Post-harvest herbicide applications in the fall can help to provide a weed-free seedbed prior to planting in the spring, especially in no-till fields (Figure 1). Fall-applied herbicides should target fall-emerging winter annual species, biennials and perennials. Fields with heavy weed populations are the best candidates for a fall application.
Figure 1. Fall-applied herbicide burndown application targeting dandelion and winter annual weeds showing treated area on the right the following spring.
Fall Burndown Targeted Weeds
Fields that are heavily infested with winter annual weeds such as henbit, purple deadnettle, chickweed, or mustards are good candidates for a fall burndown herbicide application (Figure 2). Winter annual weeds usually emerge in the fall after harvest, increase their vegetation during the winter, and complete their life cycle during the spring and early summer. Control of winter annual weeds is often more difficult in the spring than in fall because of weed size and weather conditions. If allowed to grow in the spring, winter annual weeds can form a thick mat on the soil surface blocking sunlight from warming the soil and interfering with tillage and crop establishment. Herbicide treatments in the fall are often more effective on these weeds because they may not be as actively growing in the spring, having almost completed their life cycle.
Figure 2. Winter annual weeds, purple deadnettle on the left and henbit on the right. (Photo courtesy of Steven Gower.)
Marestail (horseweed) is a winter or summer annual weed that can germinate in the fall as well as in the spring (Figure 3). Late summer and fall germinating plants remain in the low-growing rosette stage through fall and winter before bolting (stem elongation) in the spring. Marestail is easiest to control with herbicides when it is small and in the rosette stage. Plants that emerge in the fall will bolt earlier in the spring which can make them more difficult to control with a spring burndown herbicide application. Common waterhemp is a summer annual that should also be managed after harvest to prevent seed production.
Figure 3. Marestail (horseweed) plant is best to control when it is small in the seedling or rosette stage before bolting in the spring.
Other weeds that can be targeted in the fall include dandelion, common waterhemp, and Palmer amaranth. Dandelion is a perennial weed that spreads by seeds which can germinate on the soil surface at low temperatures. Seedlings of dandelion quickly develop a crown and taproot. Mature dandelion plants can live for many years and become a serious problem in minimum or no-till fields (Figure 4). Dandelions grow late into the fall and they are hardy plants that can tolerate fall frost. Palmer amaranth and common waterhemp are summer annual weeds but can still emerge after harvest and produce seed in as little as 5 to 6 weeks (Figures 5 and 6). Both species should be managed after harvest up to frost to help prevent seed production.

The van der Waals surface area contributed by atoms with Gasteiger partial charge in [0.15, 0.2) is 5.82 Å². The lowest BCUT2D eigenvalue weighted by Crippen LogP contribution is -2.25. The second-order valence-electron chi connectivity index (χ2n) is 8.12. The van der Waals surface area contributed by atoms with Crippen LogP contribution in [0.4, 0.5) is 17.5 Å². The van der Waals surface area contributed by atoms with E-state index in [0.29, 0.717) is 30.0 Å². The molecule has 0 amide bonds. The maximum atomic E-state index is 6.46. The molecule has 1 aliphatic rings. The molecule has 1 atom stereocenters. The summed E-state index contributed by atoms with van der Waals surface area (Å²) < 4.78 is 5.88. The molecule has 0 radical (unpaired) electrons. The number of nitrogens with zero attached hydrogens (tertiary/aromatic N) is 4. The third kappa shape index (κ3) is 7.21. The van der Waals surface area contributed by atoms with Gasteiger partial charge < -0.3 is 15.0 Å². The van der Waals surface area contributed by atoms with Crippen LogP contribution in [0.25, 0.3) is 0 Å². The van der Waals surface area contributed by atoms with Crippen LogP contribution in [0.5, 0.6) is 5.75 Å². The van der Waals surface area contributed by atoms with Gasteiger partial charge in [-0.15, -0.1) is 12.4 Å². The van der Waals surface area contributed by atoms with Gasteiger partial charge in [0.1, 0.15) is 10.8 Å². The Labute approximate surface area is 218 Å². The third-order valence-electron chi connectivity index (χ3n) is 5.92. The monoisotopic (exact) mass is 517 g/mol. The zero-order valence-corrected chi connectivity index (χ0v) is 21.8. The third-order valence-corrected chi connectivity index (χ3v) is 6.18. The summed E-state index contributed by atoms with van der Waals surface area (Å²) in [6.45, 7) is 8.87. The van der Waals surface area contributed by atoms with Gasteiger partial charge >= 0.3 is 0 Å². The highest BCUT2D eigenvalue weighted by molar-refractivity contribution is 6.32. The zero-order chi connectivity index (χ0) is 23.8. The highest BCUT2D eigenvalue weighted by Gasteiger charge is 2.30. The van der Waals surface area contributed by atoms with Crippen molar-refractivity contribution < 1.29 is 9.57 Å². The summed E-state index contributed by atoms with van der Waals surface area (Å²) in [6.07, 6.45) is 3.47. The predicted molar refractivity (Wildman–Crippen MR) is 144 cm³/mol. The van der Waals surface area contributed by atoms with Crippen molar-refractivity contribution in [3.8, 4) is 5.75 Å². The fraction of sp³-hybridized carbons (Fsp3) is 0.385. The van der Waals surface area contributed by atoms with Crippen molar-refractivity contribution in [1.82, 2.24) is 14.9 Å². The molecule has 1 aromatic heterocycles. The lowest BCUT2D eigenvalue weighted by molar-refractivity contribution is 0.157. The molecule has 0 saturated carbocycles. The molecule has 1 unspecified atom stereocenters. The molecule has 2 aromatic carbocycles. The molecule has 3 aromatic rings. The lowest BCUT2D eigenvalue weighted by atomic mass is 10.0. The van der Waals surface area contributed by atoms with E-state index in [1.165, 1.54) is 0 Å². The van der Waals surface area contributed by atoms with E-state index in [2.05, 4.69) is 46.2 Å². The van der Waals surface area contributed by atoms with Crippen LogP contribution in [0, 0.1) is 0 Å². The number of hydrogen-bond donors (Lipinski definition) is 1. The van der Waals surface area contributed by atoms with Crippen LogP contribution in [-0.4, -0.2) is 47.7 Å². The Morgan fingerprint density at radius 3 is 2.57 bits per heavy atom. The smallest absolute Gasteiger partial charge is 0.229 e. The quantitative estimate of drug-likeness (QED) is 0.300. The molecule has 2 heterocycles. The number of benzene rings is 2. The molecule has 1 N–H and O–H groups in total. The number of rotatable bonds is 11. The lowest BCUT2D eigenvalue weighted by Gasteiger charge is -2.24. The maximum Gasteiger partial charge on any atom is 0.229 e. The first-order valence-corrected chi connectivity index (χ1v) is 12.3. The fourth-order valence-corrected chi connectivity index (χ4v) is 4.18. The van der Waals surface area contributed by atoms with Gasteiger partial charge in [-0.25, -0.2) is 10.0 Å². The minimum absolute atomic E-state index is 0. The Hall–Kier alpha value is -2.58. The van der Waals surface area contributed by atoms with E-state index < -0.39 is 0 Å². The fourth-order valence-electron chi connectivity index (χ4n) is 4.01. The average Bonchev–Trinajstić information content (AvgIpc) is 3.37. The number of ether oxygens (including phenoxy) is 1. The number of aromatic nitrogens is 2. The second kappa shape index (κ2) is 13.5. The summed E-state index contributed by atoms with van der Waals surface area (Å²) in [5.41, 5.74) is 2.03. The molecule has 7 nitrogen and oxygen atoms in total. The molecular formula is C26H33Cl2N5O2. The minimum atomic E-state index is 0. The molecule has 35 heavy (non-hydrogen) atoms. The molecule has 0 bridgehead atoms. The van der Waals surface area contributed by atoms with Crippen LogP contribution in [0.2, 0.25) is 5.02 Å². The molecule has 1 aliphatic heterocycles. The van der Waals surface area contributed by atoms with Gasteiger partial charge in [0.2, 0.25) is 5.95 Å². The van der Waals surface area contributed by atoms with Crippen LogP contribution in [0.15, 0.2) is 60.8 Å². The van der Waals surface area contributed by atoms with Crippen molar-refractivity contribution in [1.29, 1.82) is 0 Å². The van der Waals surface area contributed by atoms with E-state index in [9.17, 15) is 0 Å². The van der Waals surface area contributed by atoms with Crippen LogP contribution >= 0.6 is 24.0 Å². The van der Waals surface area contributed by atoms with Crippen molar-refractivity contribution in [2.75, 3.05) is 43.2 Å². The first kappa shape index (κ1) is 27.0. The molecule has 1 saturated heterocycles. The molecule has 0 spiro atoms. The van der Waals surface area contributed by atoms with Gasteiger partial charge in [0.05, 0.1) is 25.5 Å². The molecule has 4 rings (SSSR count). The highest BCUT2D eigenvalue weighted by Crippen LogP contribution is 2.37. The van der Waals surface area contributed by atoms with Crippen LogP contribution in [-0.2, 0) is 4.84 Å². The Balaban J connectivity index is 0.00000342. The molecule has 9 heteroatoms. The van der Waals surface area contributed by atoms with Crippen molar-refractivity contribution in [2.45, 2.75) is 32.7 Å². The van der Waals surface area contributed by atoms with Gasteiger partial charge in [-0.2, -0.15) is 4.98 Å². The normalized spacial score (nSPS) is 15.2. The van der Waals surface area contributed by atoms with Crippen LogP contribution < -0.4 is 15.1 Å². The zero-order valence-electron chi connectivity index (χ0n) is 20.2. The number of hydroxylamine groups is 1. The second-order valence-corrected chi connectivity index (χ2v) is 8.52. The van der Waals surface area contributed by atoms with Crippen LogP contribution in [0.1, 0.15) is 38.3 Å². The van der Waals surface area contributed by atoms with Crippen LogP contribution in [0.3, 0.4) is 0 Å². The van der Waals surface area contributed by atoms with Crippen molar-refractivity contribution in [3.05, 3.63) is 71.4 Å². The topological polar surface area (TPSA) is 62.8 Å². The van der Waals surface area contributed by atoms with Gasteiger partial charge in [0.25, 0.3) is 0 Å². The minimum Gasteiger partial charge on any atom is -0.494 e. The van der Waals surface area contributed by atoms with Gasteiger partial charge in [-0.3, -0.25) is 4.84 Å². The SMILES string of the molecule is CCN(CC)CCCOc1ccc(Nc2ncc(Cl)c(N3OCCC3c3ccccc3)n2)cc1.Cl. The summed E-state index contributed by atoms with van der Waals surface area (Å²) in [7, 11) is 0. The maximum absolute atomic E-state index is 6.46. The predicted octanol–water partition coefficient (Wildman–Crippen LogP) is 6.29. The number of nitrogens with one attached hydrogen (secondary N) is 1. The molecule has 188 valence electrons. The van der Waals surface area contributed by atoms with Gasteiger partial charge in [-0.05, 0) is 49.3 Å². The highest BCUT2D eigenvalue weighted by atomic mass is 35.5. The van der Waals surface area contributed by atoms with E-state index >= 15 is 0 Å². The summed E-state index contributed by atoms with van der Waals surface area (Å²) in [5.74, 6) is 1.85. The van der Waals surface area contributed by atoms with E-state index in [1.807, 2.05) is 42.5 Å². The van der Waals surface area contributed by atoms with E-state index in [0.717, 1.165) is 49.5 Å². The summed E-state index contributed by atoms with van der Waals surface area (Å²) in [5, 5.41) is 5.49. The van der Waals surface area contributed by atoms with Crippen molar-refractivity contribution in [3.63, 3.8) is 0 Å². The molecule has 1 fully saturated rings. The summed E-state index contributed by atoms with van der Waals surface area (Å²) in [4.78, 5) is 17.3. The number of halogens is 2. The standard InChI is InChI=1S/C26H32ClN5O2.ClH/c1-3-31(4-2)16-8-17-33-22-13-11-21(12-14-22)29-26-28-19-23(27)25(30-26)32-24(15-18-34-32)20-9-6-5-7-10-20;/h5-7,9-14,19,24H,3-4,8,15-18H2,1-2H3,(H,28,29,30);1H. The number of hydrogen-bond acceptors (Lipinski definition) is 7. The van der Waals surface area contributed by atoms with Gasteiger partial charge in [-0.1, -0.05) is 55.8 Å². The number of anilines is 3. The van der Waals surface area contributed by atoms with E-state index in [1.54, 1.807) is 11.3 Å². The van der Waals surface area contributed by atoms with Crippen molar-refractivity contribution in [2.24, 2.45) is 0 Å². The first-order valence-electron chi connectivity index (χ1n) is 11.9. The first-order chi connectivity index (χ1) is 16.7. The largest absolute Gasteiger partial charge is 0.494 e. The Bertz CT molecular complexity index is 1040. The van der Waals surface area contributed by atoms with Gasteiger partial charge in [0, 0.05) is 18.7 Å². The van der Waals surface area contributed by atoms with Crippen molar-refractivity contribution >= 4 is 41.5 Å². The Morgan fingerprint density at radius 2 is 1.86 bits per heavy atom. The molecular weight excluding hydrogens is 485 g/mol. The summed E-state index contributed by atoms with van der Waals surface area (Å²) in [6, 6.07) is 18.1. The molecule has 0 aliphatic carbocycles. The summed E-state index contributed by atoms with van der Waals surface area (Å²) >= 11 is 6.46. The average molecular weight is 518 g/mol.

Benefits of Fall Burndown Applications
- Helps to spread out the workload in the spring
- Provides more favorable conditions for control of winter annual weeds than early spring because of smaller weed size and more suitable days for herbicide applications,
- Helps provides better control of marestail than spring burndown,
- Helps to improve soil temperature and soil moisture at planting, • Reduces the potential for soybean cyst nematodes (SCN) by removing weed hosts like henbit and purple deadnettle where SCN can overwinter.
Roundup® brand agricultural herbicides are effective on most grass and broadleaf weeds; however, the addition of dicamba or 2,4-D is recommended for broad spectrum burndown of weeds. Some marestail or Palmer amaranth populations may be resistant
to glyphosate requiring the addition of dicamba for control. Including dicamba with glyphosate can help increase the consistency of marestail and Palmer amaranth control, even in fields without glyphosate resistance.
Residual herbicide applications in the fall can help with control of later-germinating winter annual weeds that might not be present at the time of the initial application. An effective fall application should result in a field that is mostly free of weeds at least until temperatures begin to warm up in the spring. The earlier the fall application is made, the more benefit a soil-residual herbicide can provide since emergence of winter annual weeds is often not complete. Applications later in the fall often diminishes the necessity of a soil-residual herbicide since most of the winter annual weeds have emerged. However, in some years depending on weather conditions, there can be significant germination of winter annual weeds throughout the winter months.
Autumn™ Super Herbicide provides burndown of emerged weeds with residual activity to keep winter annuals from emerging. Other herbicides that provide residual activity on winter annuals include Canopy® herbicide, Canopy XL® herbicide, Authority® XL herbicide, Authority® First herbicide, and Valor® XLT herbicide. These herbicides can also be tank mixed with glyphosate, dicamba, and 2,4-D for improved control of emerged weeds.
The application of residual herbicides in the fall does not replace the need for residual herbicide applications in the spring. Residual herbicides applied in the fall generally provide little if any control of summer annual weeds the following year, especially in soybeans. Fall herbicide applications should be part of a comprehensive weed management program which could include spring burndown, at-planting, and in- crop herbicide applications. Programs should be designed to minimize the risk of weed resistance and weed species shifts.